Bill Gates coined the phrase “content is king” way back in 1996 and this still holds true in the digital world today. Without content, companies cannot engage with their customers or even generate new leads and sales. But how does one go about developing impactful content best suited to a younger, more tech-savvy generation while not alienating end-users?
Content development, otherwise known as content marketing, revolves around creating something that is relevant and valuable to engage and retain prospective customers and identified target audiences. Essentially, it means writing something that people will find interesting to read.
Sounds simple, right?
Many people believe they can run a successful content marketing strategy by quickly doing it themselves, or outsourcing it, without it taking much resources. Unfortunately, for content marketing to be effective, it takes more than just stringing a few sentences together for your blog or creating a Twitter posting schedule. It takes time, effort, creativity and, of course, data.
Luckily though, we’ve broken it down for you – so that content marketing can be effective as a brand building and lead generation exercise, without giving you a headache or breaking the bank.
Step 1: Know Your Audience
It does not matter If you are Tata or Samsung, Amul or Reliance Communications, if you do not know who you are communicating to then no content generation strategy will be successful. This means to imagine yourself as a customer and what motivates them to buy your product or service as opposed to those of a competitor.
By putting the customer first, it means you will get a unique understanding of what defines them, what their likes and dislikes are, and what their concerns around the customer experience are when engaging with you on the platform of their choice. This also ensures you avoid making assumptions about them or simply repeating what others in your industry are saying.
Step 2: Building a Brand
As tempting as it is to do the hard sell when creating your content, the best advice is to rather focus on your brand. People have become incredibly sceptical about what they read online especially as more companies are waking up to content marketing.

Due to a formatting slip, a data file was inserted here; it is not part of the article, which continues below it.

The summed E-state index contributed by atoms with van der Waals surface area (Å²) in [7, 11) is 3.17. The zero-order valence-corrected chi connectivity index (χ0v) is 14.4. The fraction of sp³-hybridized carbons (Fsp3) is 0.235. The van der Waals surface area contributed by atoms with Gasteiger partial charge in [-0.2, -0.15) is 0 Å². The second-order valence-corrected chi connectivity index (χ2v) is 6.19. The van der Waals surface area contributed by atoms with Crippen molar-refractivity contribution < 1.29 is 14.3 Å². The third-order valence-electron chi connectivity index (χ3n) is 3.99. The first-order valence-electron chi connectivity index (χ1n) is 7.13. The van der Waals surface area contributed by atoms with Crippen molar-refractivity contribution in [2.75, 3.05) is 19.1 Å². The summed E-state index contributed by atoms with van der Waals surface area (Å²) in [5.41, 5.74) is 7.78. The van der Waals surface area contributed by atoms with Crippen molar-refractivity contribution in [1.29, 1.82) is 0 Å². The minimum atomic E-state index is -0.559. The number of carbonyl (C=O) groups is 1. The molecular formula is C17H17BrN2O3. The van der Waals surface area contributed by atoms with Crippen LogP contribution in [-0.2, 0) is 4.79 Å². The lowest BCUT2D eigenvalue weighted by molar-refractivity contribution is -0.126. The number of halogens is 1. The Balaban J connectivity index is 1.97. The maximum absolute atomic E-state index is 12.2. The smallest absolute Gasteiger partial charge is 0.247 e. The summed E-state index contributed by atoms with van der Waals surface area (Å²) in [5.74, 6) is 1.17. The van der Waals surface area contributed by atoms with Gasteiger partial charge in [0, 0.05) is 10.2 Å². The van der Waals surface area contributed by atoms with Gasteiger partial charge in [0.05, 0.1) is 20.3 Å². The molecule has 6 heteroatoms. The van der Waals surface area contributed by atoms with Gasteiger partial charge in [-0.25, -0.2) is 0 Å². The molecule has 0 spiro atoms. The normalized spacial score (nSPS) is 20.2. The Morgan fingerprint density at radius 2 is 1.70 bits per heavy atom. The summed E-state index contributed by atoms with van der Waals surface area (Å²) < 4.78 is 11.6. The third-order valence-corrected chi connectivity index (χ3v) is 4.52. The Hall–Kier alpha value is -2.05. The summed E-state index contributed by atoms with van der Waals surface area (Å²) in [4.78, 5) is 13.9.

Again, imagine yourself as an end user (which you are in any event). When you are searching for something to read online or want a company to address any questions you might have, do you really want a sales pitch? Instead, focus on being current with all aspects of your industry, identify the trends and highlight them, and raise awareness of any legal, security, or other issues that are challenging those in your sector.
This thought leadership positions you and your spokespeople as knowledgeable about the industry. By not doing the selling in these content pieces, you are also contributing to being viewed as a brand that can be trusted to provide impartial advice.
Step 3: Remember to be Relevant
As much as content is about being creative, it is also about being relevant. Building on the first two steps, you want to create something that reflects your understanding of the audience and is relevant to what your customer wants to know.
Forget about jargon, sales gimmicks, or industry buzz words. Make the content as real as possible for the person reading it. It is as much about telling a story as it is about building the ever elusive engagement with customers. This is also where being honest about your mistakes or problems with a product come in. If you view your products from the customer’s perspective, then you would do well to heed the frustrations they might experience with it.
And by creating relevant and engaging content, you must also be open to customer feedback. After all, this is what you want – to have people commenting, sharing, and giving their views on the information you provide.
Step 4: Make it Real
The final step is to create something that is real and relatable. This means using examples that people can identify with in their own lives. Your competitors might be doing traditional case studies and surveys, but you can do pieces that talk to the challenges people are facing and how your products can address those issues.
In many ways you can closely monitor how your competitors are communicating and learning from their failures (and successes). This is also where a hyper-local approach can be beneficial. Do not just write about what is happening in the country. Take it down to a state or even city level and find the things unique to where your customers live and work.
These tips purposely avoided going into the mechanics of content generation or the delivery methods used. It is all about getting the basics in place first and then building from there. Happy content generation!